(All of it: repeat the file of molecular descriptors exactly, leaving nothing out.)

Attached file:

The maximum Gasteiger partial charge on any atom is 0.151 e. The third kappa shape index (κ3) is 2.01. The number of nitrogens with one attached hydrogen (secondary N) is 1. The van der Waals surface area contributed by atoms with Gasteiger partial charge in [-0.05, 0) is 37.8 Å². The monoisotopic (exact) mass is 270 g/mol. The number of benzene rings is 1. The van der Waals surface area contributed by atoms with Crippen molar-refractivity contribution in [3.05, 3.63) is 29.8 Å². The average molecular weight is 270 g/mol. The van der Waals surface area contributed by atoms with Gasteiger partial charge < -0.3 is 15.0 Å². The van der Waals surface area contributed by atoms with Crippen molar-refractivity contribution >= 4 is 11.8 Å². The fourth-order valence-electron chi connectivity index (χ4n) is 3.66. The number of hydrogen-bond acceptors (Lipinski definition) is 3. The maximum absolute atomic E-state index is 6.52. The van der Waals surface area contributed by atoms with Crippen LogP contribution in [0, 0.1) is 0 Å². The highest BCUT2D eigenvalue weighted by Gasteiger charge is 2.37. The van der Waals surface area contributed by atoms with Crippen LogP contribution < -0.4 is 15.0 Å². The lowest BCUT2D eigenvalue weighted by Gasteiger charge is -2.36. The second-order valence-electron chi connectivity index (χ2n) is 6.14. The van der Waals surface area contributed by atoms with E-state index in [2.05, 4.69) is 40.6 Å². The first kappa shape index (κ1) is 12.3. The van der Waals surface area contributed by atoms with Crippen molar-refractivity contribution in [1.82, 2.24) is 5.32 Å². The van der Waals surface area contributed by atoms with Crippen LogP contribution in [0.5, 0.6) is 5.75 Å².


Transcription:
The maximum Gasteiger partial charge on any atom is 0.151 e. The third kappa shape index (κ3) is 2.01. The number of nitrogens with one attached hydrogen (secondary N) is 1. The van der Waals surface area contributed by atoms with Gasteiger partial charge in [-0.05, 0) is 37.8 Å². The monoisotopic (exact) mass is 270 g/mol. The number of benzene rings is 1. The van der Waals surface area contributed by atoms with Crippen molar-refractivity contribution in [3.05, 3.63) is 29.8 Å². The average molecular weight is 270 g/mol. The van der Waals surface area contributed by atoms with Gasteiger partial charge < -0.3 is 15.0 Å². The van der Waals surface area contributed by atoms with Crippen molar-refractivity contribution >= 4 is 11.8 Å². The fourth-order valence-electron chi connectivity index (χ4n) is 3.66. The number of hydrogen-bond acceptors (Lipinski definition) is 3. The maximum absolute atomic E-state index is 6.52. The van der Waals surface area contributed by atoms with Crippen LogP contribution in [0, 0.1) is 0 Å². The highest BCUT2D eigenvalue weighted by Gasteiger charge is 2.37. The van der Waals surface area contributed by atoms with Crippen LogP contribution < -0.4 is 15.0 Å². The lowest BCUT2D eigenvalue weighted by Gasteiger charge is -2.36. The second-order valence-electron chi connectivity index (χ2n) is 6.14. The van der Waals surface area contributed by atoms with E-state index in [2.05, 4.69) is 40.6 Å². The first kappa shape index (κ1) is 12.3. The van der Waals surface area contributed by atoms with Crippen molar-refractivity contribution in [1.82, 2.24) is 5.32 Å². The van der Waals surface area contributed by atoms with Crippen LogP contribution in [0.5, 0.6) is 5.75 Å².